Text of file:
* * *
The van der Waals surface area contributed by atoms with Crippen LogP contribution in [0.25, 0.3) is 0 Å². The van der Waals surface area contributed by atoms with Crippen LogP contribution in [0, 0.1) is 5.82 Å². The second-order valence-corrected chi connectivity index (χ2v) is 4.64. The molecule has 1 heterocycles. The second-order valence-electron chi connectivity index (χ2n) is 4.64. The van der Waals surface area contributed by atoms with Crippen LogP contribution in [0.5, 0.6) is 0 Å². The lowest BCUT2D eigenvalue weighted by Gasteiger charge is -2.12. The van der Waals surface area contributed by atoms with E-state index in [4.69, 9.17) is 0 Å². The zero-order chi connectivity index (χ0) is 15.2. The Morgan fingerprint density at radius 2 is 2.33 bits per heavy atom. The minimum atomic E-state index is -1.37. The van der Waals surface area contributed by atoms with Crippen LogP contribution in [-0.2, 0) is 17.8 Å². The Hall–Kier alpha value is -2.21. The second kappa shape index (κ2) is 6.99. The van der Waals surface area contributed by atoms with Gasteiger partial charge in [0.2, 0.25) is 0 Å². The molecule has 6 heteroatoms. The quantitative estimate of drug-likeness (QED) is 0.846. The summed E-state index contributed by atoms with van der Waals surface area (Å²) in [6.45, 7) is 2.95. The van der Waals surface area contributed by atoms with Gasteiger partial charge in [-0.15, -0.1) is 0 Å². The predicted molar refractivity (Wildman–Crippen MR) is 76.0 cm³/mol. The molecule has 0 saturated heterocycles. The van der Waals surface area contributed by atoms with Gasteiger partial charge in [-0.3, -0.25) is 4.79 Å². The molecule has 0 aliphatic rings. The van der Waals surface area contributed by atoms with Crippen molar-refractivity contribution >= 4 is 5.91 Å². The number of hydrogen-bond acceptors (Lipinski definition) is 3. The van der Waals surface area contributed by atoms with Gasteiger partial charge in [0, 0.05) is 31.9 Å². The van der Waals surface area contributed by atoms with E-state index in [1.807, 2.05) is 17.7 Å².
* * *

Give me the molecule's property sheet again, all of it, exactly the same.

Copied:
The van der Waals surface area contributed by atoms with Crippen LogP contribution in [0.25, 0.3) is 0 Å². The van der Waals surface area contributed by atoms with Crippen LogP contribution in [0, 0.1) is 5.82 Å². The second-order valence-corrected chi connectivity index (χ2v) is 4.64. The molecule has 1 heterocycles. The second-order valence-electron chi connectivity index (χ2n) is 4.64. The van der Waals surface area contributed by atoms with Crippen LogP contribution in [0.5, 0.6) is 0 Å². The lowest BCUT2D eigenvalue weighted by Gasteiger charge is -2.12. The van der Waals surface area contributed by atoms with E-state index in [4.69, 9.17) is 0 Å². The zero-order chi connectivity index (χ0) is 15.2. The Morgan fingerprint density at radius 2 is 2.33 bits per heavy atom. The minimum atomic E-state index is -1.37. The van der Waals surface area contributed by atoms with Crippen LogP contribution in [-0.2, 0) is 17.8 Å². The Hall–Kier alpha value is -2.21. The second kappa shape index (κ2) is 6.99. The van der Waals surface area contributed by atoms with Gasteiger partial charge in [0.2, 0.25) is 0 Å². The molecule has 6 heteroatoms. The quantitative estimate of drug-likeness (QED) is 0.846. The summed E-state index contributed by atoms with van der Waals surface area (Å²) in [6.45, 7) is 2.95. The van der Waals surface area contributed by atoms with Gasteiger partial charge in [-0.15, -0.1) is 0 Å². The predicted molar refractivity (Wildman–Crippen MR) is 76.0 cm³/mol. The molecule has 0 saturated heterocycles. The van der Waals surface area contributed by atoms with Gasteiger partial charge in [-0.3, -0.25) is 4.79 Å². The molecule has 0 aliphatic rings. The van der Waals surface area contributed by atoms with Crippen molar-refractivity contribution >= 4 is 5.91 Å². The number of hydrogen-bond acceptors (Lipinski definition) is 3. The van der Waals surface area contributed by atoms with Gasteiger partial charge in [0, 0.05) is 31.9 Å². The van der Waals surface area contributed by atoms with E-state index in [1.807, 2.05) is 17.7 Å².